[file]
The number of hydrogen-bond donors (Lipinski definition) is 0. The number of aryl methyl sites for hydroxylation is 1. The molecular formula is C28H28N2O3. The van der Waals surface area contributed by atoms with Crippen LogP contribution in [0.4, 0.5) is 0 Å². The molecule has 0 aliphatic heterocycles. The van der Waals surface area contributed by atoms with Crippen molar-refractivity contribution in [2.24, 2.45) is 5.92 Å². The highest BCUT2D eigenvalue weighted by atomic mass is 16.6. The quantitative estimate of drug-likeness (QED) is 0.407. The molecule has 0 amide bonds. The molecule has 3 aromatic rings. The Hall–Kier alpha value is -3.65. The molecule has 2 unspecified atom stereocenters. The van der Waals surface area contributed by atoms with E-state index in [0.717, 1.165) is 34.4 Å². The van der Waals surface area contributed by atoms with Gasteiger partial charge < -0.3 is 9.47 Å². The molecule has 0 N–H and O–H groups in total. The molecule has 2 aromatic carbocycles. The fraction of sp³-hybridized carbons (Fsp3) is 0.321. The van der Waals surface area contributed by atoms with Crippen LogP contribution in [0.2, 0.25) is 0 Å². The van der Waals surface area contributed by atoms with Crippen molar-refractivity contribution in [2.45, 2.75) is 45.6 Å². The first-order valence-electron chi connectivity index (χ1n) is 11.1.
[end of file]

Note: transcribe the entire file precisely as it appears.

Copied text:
The number of hydrogen-bond donors (Lipinski definition) is 0. The number of aryl methyl sites for hydroxylation is 1. The molecular formula is C28H28N2O3. The van der Waals surface area contributed by atoms with Crippen LogP contribution in [0.4, 0.5) is 0 Å². The molecule has 0 aliphatic heterocycles. The van der Waals surface area contributed by atoms with Crippen molar-refractivity contribution in [2.24, 2.45) is 5.92 Å². The highest BCUT2D eigenvalue weighted by atomic mass is 16.6. The quantitative estimate of drug-likeness (QED) is 0.407. The molecule has 0 amide bonds. The molecule has 3 aromatic rings. The Hall–Kier alpha value is -3.65. The molecule has 2 unspecified atom stereocenters. The van der Waals surface area contributed by atoms with E-state index in [0.717, 1.165) is 34.4 Å². The van der Waals surface area contributed by atoms with Gasteiger partial charge < -0.3 is 9.47 Å². The molecule has 0 N–H and O–H groups in total. The molecule has 2 aromatic carbocycles. The fraction of sp³-hybridized carbons (Fsp3) is 0.321. The van der Waals surface area contributed by atoms with Crippen LogP contribution in [0.2, 0.25) is 0 Å². The van der Waals surface area contributed by atoms with Crippen molar-refractivity contribution in [2.45, 2.75) is 45.6 Å². The first-order valence-electron chi connectivity index (χ1n) is 11.1.